There won’t be a dry eye in the house this weekend when Casey Stoner races at Phillip Island for the final time on a MotoGP bike this weekend.
Casey Stoner has won five consecutive Grand Prix at the Island (4 on Ducati and 1 on a Honda) and has been nearly unbeatable, not loosing a single 800cc race. And he is hoping that he can make it six in a row.
The Australian fans will be out in their thousands. They never got a chance to say farewell to either of their heroes before, with both Wayne Gardener and Mick Doohan being forced into retirement without a chance to bid them a fond farewell. Advance ticket sales already suggest double the attendance of 2011 where Stoner clinched his second world title, and with anticipated general admission sales the circuit officials are expecting a record attendance surpassing even the 1989 crowd that gathered.
Casey Stoner has confessed that he doesn’t know exactly what it is that makes him so formidable at Phillip Island. He had never raced there before racing in the world championship so has just as much knowledge and experience of the track as his rivals. Whether its how the track ebbs and flows, or if it is the fast sweeping bends that Casey can ride with such a plump.
But whilst this was set up for a fairytale ending the events of Indianapolis have put a real obstacle in the way, that and the men from Bridgestone. Casey broke his ankle back in August, and as hoping to be at least 90% fit now, but he isn’t. In Motegi he was upset and disheartened by how little his ankle had healed.
Along with the ankle problem, there is the issue that the 2012 Bridgestone tyres do to his Honda RC213V. “It’s frustrating that my last few races are going to be grinding it out on tyres that aren’t a joy to ride,” says Stoner. “When I first tested this bike at the end of last year it was probably the best bike I’ve ever ridden, but now it’s one of the worst and most difficult bikes I’ve had to ride, and it’s all because of [the 2012] tyres. It’s very frustrating to finish my career riding with these issues.” Said Stoner.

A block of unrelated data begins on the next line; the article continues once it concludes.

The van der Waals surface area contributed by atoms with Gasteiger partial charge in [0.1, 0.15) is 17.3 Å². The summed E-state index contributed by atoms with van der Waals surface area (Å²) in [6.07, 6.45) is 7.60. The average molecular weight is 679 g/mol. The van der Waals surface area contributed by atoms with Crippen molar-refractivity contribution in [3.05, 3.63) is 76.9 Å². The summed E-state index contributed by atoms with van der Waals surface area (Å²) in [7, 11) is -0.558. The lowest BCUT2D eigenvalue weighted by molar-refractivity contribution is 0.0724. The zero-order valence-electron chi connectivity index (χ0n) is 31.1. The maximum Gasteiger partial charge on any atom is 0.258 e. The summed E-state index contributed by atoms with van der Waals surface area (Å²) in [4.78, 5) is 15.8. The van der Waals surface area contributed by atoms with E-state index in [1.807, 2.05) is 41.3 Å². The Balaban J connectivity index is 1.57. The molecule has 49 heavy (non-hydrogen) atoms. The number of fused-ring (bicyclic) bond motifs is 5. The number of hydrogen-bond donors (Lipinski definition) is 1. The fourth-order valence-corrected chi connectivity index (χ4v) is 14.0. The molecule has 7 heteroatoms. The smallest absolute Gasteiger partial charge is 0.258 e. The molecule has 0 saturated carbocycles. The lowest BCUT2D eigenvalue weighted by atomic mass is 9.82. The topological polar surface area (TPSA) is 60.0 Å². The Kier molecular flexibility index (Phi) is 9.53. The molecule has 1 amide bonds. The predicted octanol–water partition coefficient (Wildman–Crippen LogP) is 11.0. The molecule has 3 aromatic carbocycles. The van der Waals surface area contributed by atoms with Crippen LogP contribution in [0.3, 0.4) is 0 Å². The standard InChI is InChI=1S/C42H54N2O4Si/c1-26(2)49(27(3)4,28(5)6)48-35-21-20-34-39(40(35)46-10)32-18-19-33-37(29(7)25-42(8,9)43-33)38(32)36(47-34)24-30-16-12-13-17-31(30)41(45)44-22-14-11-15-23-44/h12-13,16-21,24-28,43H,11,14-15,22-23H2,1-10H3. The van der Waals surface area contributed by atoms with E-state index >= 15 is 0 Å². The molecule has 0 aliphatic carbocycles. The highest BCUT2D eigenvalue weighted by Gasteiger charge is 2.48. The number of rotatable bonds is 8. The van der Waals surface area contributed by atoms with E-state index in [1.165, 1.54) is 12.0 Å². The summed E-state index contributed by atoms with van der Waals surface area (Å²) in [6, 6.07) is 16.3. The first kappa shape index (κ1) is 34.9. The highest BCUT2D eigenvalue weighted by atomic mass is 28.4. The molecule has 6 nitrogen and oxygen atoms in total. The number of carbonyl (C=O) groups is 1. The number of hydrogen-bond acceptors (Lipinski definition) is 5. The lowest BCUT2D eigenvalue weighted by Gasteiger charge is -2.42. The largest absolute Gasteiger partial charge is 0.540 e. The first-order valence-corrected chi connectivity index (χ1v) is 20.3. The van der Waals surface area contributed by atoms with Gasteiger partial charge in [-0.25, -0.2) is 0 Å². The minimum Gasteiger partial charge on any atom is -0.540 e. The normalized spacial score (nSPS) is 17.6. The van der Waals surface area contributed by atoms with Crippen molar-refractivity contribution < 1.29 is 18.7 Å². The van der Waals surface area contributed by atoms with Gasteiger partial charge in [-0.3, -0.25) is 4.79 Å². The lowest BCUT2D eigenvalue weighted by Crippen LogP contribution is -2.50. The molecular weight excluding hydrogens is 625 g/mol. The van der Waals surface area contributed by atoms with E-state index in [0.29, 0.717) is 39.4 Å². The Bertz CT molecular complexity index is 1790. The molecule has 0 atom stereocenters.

But with these two major problems there are also two glimmers of hope for Casey. Since he has had injury and returned Dani Pedrosa has won four of the five races. So the bike clearly conquered some of those gremlins.
HRC vice-president Nagamoto San has also expressed his optimism that Casey will fare better this weekend. With Phillip Island being a left handed circuit (anti-clockwise) the slight weight imbalance means the Honda shouldn’t suffer from chatter as much.
The left handed circuit is also the cause for optimism regarding the ankle. “I’m hoping Phillip Island will be quite a lot better,” Said Stoner.
“The two tight corners on the track (Honda hairpin and MG corner) are rights so it’s not ideal, but most of the corners are left-handers. The problem is that my ankle won’t move, it won’t flex when I’m trying to pick up the bike out of corners, so it’s pushing against what I’m trying to do. It makes life hell out of slow corners, but the faster corners aren’t so bad because I don’t need to pick up the bike so quickly to get on the gas.” Stoner added.
Whilst not ideal, it’s certainly better than the two circuits Casey has been at since he returned, both of which were clockwise circuit, resulting on extra pressure of Stoner’s right ankle.
The Phillip Island Grand Prix is always an event in itself. It is worth getting up in the ungodly hours any year to watch it. Casey Stoner owns the circuit. He will slide round the now “Stoner Corner” named after him. The track itself has undulations and positive camber corners. The elevation changed and the scenery make it unlike anywhere else in the world. It is, in my opinion the greatest track in the world.
But this weekend will be a once in a generation event. The rawest and most talented rider this paddock has seen in the last twenty years (again my opinion taking over there) leaving his home circuit with hundreds of thousands of fanatical Aussies with a chance of making history. Put it this way, would you elect not to watch the last even Jimmy Hendrix concert if you had the choice? It no uncertain terms, it’ll be the last time you can watch the best rider, on the best bike, at the best track.